A Zombie Auto Industry

From the 1990s until today, Japan has sufferered anemic economic growth.  This poor performance is largley due to governmental policy mistakes which crippled their financial system.  In seeking to avoid the sharp pain of loss realization,  Japan created “Zombie Banks,” institutions that were technically insolvent, but still existent.  This industry of the living dead was crippled — the weak institutions represented a drag on growth, but still offered competition so they prevented better run institutions from gaining pricing power and strength.  

The proposed government support of the auto industry runs a similar risk.  It would not have the far-reaching impact of the Japanese banking decisions – financial institutions permeate economies more than any other industry.  However, three crippled automakers competing against ever-growing competition is not a recipe for long-term success.  It may well be that allowing one or more of the Big Three to go through a bankruptcy filing would allow for the rightsizing process that would allow for a truly competitive industry to move forward.  There’s precedent for this, most notably the U.S. steel industry which, despite a painful adjustment, is now globally competitive.  The airline industry, too, has a long history of bankruptcy filings — allowing many to fail has allowed survivors to strengthen.  The list of defunct airlines is frankly staggering.  Others have written well about the possibilities of the bankruptcy route, including a recent column by Steve Pearlstein, the terrific, Pulitzer Prize winning business columnist of the Washington Post, and a blog by Justin Fox , Time magazine’s business and economics columnist.

The economic issues at stake should largely be manageable — there is little potential for the type of spiraling crisis prompted by Lehman’s demise.  Manufacturing companies are fundamentally different enterprises that can, and have, emerged from bankruptcies.  Financial companies simply disappear.  Would the recession become more severe if there is no support for the auto industry?  Probably, but the economy would emerge stronger on the other side.  There would also be a stock market decline, although, after all crises we’ve seen this year, the impact would likely be muted; the bond market has already been trading at bankruptcy levels for specific issuers.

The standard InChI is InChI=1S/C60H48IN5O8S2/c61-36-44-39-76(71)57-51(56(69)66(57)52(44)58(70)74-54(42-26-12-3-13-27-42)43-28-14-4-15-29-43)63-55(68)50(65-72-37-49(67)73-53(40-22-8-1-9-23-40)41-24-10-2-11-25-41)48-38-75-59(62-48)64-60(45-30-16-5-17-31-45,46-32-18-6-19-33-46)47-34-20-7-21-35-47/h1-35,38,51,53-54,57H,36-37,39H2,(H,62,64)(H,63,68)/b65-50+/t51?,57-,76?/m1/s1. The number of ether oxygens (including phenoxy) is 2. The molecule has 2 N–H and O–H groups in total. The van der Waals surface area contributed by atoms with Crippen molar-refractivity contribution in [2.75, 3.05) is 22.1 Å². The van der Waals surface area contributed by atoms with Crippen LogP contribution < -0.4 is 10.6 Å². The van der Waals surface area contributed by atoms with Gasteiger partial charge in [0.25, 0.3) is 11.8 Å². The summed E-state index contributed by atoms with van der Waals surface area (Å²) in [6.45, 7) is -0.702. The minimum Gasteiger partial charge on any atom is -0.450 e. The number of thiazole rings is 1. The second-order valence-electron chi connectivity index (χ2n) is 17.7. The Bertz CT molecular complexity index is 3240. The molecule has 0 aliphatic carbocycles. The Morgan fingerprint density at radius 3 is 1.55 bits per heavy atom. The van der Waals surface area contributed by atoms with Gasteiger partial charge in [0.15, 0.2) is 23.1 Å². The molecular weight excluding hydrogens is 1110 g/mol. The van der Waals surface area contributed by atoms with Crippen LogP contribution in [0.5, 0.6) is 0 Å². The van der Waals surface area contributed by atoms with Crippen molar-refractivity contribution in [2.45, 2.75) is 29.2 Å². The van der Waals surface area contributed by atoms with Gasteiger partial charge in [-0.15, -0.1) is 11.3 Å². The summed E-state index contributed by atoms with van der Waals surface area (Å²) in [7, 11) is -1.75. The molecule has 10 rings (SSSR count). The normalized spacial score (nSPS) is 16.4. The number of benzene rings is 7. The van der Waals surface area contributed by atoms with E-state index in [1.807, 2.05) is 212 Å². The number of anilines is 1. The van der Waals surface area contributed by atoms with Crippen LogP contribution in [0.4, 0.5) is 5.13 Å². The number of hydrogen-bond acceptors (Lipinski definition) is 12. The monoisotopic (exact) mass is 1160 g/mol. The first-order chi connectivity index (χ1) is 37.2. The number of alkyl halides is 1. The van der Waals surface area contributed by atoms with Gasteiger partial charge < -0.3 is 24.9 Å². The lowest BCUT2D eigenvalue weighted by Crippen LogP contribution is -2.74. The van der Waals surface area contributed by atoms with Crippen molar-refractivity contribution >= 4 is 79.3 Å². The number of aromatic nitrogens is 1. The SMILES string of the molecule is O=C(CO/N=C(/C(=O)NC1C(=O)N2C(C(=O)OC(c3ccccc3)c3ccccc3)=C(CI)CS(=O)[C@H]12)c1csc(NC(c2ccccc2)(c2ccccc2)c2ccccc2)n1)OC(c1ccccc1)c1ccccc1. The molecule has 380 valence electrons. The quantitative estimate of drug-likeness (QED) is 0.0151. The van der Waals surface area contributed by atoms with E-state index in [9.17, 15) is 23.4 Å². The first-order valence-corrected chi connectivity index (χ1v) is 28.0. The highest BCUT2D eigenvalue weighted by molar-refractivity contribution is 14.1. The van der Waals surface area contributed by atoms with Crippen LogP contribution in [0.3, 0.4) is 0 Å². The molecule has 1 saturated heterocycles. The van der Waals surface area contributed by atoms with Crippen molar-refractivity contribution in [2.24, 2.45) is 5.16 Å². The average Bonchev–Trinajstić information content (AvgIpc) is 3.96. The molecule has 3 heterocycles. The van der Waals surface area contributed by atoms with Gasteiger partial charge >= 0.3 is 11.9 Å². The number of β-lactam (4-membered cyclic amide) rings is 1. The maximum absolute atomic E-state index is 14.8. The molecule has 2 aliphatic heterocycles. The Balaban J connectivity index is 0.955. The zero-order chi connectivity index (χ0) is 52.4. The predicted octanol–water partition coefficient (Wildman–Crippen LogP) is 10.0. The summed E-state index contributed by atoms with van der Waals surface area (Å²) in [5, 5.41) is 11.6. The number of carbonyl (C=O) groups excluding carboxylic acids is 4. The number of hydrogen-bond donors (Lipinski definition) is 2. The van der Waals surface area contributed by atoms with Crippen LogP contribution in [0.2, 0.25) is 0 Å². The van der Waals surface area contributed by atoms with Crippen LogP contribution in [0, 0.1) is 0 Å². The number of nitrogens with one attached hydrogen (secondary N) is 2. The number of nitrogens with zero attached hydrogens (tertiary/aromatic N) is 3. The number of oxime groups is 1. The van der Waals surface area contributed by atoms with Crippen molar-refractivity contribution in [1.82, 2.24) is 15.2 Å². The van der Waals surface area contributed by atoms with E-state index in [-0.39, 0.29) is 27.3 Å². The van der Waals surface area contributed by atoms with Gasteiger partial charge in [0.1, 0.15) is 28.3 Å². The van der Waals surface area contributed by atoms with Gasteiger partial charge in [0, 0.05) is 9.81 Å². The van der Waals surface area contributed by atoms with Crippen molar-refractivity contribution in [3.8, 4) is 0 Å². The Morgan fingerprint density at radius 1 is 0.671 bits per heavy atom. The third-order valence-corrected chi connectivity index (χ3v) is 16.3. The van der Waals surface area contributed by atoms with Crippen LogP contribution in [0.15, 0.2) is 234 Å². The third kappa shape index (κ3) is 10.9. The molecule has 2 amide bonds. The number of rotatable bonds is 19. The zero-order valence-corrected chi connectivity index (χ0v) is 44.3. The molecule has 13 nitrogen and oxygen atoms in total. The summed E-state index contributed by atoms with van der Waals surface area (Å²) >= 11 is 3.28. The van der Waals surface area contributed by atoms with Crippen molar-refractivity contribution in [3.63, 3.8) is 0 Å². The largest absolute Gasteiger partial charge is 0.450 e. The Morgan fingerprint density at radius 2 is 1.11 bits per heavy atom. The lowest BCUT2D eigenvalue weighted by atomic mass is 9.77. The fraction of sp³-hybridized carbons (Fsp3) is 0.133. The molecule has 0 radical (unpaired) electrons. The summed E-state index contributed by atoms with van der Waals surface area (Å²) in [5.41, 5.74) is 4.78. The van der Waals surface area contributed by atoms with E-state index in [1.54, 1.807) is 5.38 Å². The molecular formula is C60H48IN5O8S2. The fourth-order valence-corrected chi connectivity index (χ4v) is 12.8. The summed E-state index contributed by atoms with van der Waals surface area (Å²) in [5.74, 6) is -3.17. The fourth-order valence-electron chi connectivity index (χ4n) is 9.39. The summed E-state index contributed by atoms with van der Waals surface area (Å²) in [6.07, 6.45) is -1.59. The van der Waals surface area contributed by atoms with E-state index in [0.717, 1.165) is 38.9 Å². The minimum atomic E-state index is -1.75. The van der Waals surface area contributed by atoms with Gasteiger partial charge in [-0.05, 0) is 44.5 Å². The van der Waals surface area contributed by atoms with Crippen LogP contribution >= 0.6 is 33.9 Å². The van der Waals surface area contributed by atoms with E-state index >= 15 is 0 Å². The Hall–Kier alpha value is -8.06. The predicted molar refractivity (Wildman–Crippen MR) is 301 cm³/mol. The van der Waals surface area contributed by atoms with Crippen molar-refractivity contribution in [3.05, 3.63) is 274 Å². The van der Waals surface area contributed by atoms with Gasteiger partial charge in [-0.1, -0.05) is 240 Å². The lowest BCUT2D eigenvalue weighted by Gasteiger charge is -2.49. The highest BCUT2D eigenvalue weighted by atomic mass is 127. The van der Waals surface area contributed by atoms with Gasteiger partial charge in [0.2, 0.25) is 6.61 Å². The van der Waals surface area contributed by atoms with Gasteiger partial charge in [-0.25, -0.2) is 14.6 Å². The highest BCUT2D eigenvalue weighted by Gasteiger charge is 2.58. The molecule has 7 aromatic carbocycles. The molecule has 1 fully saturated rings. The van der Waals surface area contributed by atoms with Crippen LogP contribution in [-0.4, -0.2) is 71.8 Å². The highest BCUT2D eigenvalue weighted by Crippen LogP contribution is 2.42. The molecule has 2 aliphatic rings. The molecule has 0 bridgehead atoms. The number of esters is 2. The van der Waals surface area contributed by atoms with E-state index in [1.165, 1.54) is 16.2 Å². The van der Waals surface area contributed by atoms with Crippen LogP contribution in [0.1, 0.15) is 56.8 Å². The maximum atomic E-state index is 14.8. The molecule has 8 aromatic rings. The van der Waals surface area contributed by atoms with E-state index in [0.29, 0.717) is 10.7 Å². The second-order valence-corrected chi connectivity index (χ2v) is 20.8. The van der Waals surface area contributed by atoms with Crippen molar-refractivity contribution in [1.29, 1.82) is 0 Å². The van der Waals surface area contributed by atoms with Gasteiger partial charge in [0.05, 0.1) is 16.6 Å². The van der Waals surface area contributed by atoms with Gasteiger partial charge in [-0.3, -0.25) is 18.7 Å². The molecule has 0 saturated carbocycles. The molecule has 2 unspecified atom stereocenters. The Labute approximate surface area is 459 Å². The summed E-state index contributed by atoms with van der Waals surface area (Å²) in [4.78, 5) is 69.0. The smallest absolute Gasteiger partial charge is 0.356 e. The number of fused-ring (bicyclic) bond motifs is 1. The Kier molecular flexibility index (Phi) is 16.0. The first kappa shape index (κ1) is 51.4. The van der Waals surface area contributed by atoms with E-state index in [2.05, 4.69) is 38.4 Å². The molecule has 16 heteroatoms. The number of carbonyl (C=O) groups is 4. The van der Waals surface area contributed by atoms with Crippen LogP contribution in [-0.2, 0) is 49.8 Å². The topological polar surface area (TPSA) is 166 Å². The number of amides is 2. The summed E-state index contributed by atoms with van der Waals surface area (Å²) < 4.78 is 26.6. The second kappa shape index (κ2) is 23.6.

The real issue is one of fairness.  How can the government bail out Wall Street “fat cats” and not help the assembly line worker in Detroit?  There is no comfortable answer, since the truth is that we had to support the financial system, but we don’t have to support three individual car manufacturers.  Rather than broadening government economic intervention, we’re better off ensuring that we never again have to bail out financial institutions.  It would be better to channel the desire to be “fair” into providing support to individuals impacted by restructuring.

How did the Big Three go so wrong?  It’s a tangled tale that ultimately reflects poorly on our regulatory process and the leadership within the industry.  Essentially, voters approved safety and fuel-efficiency requirements which, as consumers, they were unwilling to actually pay for.  Executive management within the industry allowed “good to be the enemy of great” when the success of SUVs and pickup trucks blinded them to the need to strengthen their other product lines.  Ed Wallace, a columnist for the Fort Worth Telegram and blogger, wrote a great piece on Detroit’s missteps.  It’s a sad tale, and one that may be writing a final chapter.

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